13. Lightning Bug (2004) [Not Rated]
summary from imdb.com:
A drama/thriller, set in the South, about a young boy who longs to escape the misery of his childhood and the misunderstanding of his hometown
directed by: Robert Hall
starring: Bret Harrison, Laura Prepon, Hal Sparks
Shannon Eubanks: How long have you known about this? Is it him?
Laura Prepon: [breaks into tears] Mobile. I’ve known since the Mobile.
Shannon Eubanks: One more broken promise. We have a long drive ahead of us. You made your bed, dear. Now it’s time to lie in it. Poor choice of words.
[camera pans down to reveal a pregnancy test showing a “plus sign”]
from an imdb.com commenter:
Well her mom said,”We have a long drive.” I was thinking she took her out of town to get an abortion.
In the Bible Belt, people just don’t understand gore. That’s what budding effects makeup creator Green Graves (Bret Harrison of “Grounded for Life”) has learned from living in the rural South, where his love of B-grade horror flicks and latex monsters is beyond most of the staid, conservative residents. His neighbors think the seventeen-year-old should apply for a job at the local chicken factory, but it’s obvious Green doesn’t belong there, or even anywhere near Alabama. (Harrison, doing an otherwise fine job, plays the role with little-to-no Southern accent.) Green spends his time creating professional-quality makeup effects in his family’s tiny trailer with no more formal training than reading Fangoria religiously and renting blood-soaked videos.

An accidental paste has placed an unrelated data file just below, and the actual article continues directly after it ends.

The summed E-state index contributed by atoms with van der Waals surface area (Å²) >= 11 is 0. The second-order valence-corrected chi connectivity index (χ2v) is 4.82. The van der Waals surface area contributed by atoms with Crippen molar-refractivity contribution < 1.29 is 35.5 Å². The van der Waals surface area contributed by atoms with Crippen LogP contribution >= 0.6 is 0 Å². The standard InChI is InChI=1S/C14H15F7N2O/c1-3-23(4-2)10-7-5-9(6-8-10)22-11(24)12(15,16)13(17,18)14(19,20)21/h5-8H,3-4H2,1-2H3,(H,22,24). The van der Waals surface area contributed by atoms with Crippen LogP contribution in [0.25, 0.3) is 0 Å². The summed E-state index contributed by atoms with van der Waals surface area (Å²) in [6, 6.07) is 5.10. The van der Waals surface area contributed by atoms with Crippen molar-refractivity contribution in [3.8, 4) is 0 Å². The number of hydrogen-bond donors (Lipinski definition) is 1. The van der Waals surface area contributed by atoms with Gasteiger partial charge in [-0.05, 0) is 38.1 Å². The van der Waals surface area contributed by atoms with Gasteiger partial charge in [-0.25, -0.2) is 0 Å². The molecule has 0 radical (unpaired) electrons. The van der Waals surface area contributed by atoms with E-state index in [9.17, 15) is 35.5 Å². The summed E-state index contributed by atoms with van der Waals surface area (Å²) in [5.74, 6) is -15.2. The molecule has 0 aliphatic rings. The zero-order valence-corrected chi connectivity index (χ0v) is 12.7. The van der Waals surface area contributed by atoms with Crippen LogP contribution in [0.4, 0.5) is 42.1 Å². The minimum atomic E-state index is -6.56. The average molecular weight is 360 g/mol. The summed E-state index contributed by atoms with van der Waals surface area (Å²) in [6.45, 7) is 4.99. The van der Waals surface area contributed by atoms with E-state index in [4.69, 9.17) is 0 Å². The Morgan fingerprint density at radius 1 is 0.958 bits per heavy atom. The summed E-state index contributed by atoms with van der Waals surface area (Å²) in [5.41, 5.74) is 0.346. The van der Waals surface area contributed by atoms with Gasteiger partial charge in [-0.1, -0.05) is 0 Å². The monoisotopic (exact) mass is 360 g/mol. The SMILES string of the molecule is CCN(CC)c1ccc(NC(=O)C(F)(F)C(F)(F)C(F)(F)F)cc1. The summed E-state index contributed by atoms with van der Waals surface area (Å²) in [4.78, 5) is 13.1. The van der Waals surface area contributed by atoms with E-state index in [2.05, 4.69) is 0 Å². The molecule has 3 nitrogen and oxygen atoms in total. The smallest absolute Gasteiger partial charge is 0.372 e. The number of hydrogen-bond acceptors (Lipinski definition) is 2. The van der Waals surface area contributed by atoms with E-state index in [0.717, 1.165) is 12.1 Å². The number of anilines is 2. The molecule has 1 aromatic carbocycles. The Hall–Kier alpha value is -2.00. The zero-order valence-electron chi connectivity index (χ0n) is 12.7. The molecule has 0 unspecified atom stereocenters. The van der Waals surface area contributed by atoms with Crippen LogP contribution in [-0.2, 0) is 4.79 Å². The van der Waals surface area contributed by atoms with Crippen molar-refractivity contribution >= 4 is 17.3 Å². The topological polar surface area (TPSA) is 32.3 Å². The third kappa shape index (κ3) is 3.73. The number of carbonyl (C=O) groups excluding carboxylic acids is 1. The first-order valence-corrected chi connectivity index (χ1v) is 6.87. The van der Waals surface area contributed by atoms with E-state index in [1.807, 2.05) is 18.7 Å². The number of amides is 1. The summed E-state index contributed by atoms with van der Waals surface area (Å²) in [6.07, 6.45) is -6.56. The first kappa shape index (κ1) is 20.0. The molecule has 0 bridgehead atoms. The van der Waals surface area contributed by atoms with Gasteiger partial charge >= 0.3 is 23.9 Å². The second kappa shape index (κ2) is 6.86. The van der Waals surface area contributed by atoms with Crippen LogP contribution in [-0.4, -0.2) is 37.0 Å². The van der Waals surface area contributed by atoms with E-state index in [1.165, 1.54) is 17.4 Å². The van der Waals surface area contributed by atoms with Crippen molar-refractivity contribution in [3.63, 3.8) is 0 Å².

As a part of his plan to put together a portfolio to wow Hollywood, Green convinces Tightwiler (played by Bob Penny), the kindly old man who organizes the town’s annual spookhouse, that some of Green’s homemade monsters are just what the event needs. Tightwiler agrees, putting Green in charge of running the haunted house. But some in the small town, like Angevin’s intolerant zealot of a mother (played by Shannon Eubanks) and the other members of the Holy Calling of the Southern Saints, are opposed to the “satanic” imagery of Green’s creations. When Ms. Duvet arrives to convince Green of his evil ways, Green tells her, “Get the hell out of here.” “I intend to,” she replies ominously.
When Green and Angevin have sex on a pew in her mother’s church, it’s not just an attack on religious zealotry, but an unprovoked and unsupported assault on religion in general…